Women Will Get It Done

Women in Elective Office 2018

107 (20.0%) of the members of the U.S. Congress

  • 23 (23%) of the members of the U.S. Senate
  • 84 (19.3%) of the members of the U.S. House

72 (23.1%) of Statewide Elective Executive Offices

  • 6 Governors
  • 12 Lt. Governors
  • 8 Attorney Generals
  • 11 Secretary of States
  • 7 Treasurer/Chief Financial Officer
  • 2 State Comptroller
  • 9 State Auditor
  • 17 Other elected officers

1,878 (25.4%) State Legislators

  • 450 (22.8%) State Senators
  • 1,428 (26.4) State Representatives

285 cities with populations 100,000 people and over

  • 59 (20.7%) of the mayors are women

1,365 cities with populations 30,000 people and above

  • 297(21.8%) of the mayors are women

[Center for American Women and Politics 5/30/18]

The number of female CEOs of Fortune 500 companies dropped from 32 in 2017 to 24 this year so far. [Fortune]

Female Entrepreneurs received 2.2% of all venture capital funding in 2017.
A study released by the Boston Consulting Group and MassChallenge, found that of the 350 companies examined, the average woman-founded startup received $935,000 in funding. The average male-founded startups received $2.1 million in funding.

The female-founded startups outperformed their male counterparts in terms of revenue, bringing in $730,000 over a five year period versus $662,000 for the men. Women-run companies are returning 78 cents per dollar invested compared to 31 cents for the men. [The Broadsheet, 6/7/18]

Voters in Ireland flocked to the polls and delivered a rebuke to the country’s history of conservative Catholicism. Turnout was 64 percent, and two-thirds voted “Yes” on the referendum on the Thirty-sixth Amendment of the Constitution 2018, which repealed the country’s extremely restrictive abortion ban. [CNN, 5/29/18]

Will Northern Ireland be next? It doesn’t appear that way.

“Bias against mothers is one of the strongest forms of bias against women,” said Liz Morris, the deputy director of the Center for Work life Law, a research and advocacy group that focuses on gender and racial equality in the workplace. “I think that there’s a lot of people who would agree that sexual harassment or discrimination in general are wrong who may discriminate against mothers or may accept discrimination against themselves in a way that’s really harmful.”

While mothers themselves are not a protected class of workers, discriminating against someone because of their pregnancy is considered a form of gender discrimination, and bias against mothers because of their caregiving needs can also be classified as a form of family-responsibilities discrimination. [New York Times, 5/16/18]

Eighty-five percent of the graduating class of fashion majors at the Parsons School of Design is female, just as it is at the other major New York fashion schools: the Fashion Institute of Technology, where 86 percent of the graduating class is female, and Pratt, where 54 of the 58 graduating fashion majors are women.

They are all poised to head off into entry-level positions at companies big and small. They will begin with grand ambitions and dreams of the C-suite. And then, somewhere between their climb from middle management to the top, the gender balance will shift and their male colleagues, few and far between though they are in the beginning, will take over. Because fashion, an industry dominated by women’s wear and buoyed by female dollars, with an image sold by women to women, is still largely run by men. [NYT/ Gender Avenger Blog, 5/27/18]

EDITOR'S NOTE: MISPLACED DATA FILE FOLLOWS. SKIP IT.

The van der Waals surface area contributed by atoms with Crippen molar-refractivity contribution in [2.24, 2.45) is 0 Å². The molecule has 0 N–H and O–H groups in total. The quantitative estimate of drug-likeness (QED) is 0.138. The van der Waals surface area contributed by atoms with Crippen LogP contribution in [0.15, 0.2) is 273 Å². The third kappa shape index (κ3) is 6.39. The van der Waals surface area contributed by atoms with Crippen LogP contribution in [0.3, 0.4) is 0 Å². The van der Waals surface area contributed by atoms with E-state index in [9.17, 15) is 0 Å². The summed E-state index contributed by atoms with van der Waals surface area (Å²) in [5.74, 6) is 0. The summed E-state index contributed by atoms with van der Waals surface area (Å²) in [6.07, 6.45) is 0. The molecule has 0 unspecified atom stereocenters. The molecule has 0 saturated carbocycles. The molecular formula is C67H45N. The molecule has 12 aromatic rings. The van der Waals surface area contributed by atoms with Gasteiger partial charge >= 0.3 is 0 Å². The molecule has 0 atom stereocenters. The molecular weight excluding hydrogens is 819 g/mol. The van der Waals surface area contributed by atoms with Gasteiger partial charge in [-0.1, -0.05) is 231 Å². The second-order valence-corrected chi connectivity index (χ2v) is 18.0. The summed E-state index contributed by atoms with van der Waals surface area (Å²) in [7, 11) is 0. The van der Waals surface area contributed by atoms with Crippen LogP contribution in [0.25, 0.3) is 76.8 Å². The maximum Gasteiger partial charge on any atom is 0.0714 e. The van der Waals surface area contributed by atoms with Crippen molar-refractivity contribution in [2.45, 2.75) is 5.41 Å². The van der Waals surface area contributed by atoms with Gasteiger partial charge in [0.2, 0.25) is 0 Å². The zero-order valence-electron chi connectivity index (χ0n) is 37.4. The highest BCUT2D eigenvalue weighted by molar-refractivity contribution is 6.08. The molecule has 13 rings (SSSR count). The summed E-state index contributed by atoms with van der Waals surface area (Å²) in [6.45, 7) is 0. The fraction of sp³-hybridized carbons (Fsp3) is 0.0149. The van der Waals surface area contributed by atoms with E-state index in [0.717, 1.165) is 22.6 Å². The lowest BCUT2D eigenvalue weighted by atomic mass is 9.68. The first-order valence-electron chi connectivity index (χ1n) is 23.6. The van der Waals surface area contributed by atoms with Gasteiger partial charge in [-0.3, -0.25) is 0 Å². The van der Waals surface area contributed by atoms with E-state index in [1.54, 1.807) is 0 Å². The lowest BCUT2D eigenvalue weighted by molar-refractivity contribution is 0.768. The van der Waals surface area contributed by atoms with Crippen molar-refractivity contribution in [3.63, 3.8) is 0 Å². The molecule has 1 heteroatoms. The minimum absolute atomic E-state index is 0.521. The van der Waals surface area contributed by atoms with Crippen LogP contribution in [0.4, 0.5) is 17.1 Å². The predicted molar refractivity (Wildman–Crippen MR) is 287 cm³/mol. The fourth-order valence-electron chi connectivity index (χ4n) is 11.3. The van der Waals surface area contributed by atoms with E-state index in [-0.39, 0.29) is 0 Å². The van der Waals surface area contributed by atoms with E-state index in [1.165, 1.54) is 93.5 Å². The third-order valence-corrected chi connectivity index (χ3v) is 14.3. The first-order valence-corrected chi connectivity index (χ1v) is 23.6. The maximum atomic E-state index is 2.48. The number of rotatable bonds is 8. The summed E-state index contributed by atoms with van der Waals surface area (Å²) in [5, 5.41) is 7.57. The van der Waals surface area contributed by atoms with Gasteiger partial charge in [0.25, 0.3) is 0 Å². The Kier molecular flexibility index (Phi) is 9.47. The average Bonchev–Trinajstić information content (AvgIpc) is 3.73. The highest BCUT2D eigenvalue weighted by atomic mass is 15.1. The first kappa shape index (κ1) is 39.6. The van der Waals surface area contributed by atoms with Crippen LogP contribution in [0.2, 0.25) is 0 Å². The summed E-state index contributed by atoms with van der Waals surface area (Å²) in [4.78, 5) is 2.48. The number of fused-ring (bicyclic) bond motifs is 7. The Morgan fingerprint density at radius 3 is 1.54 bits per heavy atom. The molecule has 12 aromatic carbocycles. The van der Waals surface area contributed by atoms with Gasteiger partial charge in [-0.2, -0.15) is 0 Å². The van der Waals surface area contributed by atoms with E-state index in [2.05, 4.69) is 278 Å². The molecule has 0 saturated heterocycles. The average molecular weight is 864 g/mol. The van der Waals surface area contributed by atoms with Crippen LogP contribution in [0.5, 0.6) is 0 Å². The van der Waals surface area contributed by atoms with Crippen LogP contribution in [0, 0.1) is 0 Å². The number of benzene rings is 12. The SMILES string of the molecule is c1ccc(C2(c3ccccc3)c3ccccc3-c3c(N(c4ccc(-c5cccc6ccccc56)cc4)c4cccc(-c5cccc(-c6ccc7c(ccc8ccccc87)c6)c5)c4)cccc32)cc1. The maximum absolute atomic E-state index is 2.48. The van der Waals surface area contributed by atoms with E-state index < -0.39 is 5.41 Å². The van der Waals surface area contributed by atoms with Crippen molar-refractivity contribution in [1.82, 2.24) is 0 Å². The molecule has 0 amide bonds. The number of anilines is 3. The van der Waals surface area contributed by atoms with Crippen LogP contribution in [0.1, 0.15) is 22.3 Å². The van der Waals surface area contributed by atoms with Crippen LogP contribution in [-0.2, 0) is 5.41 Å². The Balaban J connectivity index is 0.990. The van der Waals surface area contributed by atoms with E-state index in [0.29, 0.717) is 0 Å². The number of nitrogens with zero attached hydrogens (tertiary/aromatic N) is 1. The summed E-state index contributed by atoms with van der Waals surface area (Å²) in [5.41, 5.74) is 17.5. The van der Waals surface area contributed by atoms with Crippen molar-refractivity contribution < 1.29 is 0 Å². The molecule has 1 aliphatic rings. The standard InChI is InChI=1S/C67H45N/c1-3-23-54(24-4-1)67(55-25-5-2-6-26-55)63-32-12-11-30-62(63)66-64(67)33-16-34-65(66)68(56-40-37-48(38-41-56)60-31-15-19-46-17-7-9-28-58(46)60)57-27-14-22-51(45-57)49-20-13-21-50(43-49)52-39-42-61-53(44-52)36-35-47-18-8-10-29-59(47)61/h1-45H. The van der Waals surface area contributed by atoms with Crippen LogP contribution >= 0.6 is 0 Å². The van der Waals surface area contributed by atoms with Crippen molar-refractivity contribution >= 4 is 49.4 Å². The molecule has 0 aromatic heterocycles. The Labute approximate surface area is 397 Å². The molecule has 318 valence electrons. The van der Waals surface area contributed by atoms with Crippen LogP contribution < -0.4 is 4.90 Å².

Last month, former NASA scientist Ellen Stofan walked into the National Air and Space Museum in Washington and unlocked the door to the director’s office – which, for the first time, was her own. It was a breakthrough moment as the museum has always had a male director since it first opened in 1976, until now. It seems a flurry of new hires are putting women in the power seat. Carrie Rebora Barratt is the New York Botanical Garden’s new president and CEO, just as Saharah Moon Chapotin has been appointed the new director of the United States Botanic Garden in Washington. Saisha Grayson is also the new time-based media curator at the Smithsonian American Art Museum. [GenderAvenger, 5/10/18]

Student debt in the United States has reached a staggering $1.5 trillion for the first time, and women hold a disproportionately large percentage of it. Writes Fortune Magazine’s Polina Marinova:

“There are approximately 44 million borrowers in the United States, and the majority of them are women, according to a new report from the American Association of University Women (AAUW). Women represented 56% of those enrolled in American colleges and universities in fall 2016, but the report reveals that women also take on more (and larger) student loans than men.

“In total, women hold nearly two-thirds of the outstanding student debt in America, nearly $900 billion as of mid-2018, the report says.

“The problem is only exacerbated by the fact that men out-earn women in their careers, stretching the time it takes to pay down loans.

“The higher education bubble, which is one-sixth of the U.S. economy, “will likely burst with the force of all previous catastrophes combined,” veteran investor Jim Rogers and former academic dean Robert Craig Baum wrote in a commentary piece for Fortune.

“And when it does, it’s women who will be holding the largest chunk of the tab.”

A judge in Santa Clara County, California sentenced a former Stanford swimmer to six months in jail after he was convicted of three felony counts for sexually assaulting an unconscious 22 year old woman on the Stanford campus. He could have been sentenced to 14 years. He was released after three months.

A recall campaign was started and in the California primary on June 5th, he was removed from office. [The Cut, 6/6/18]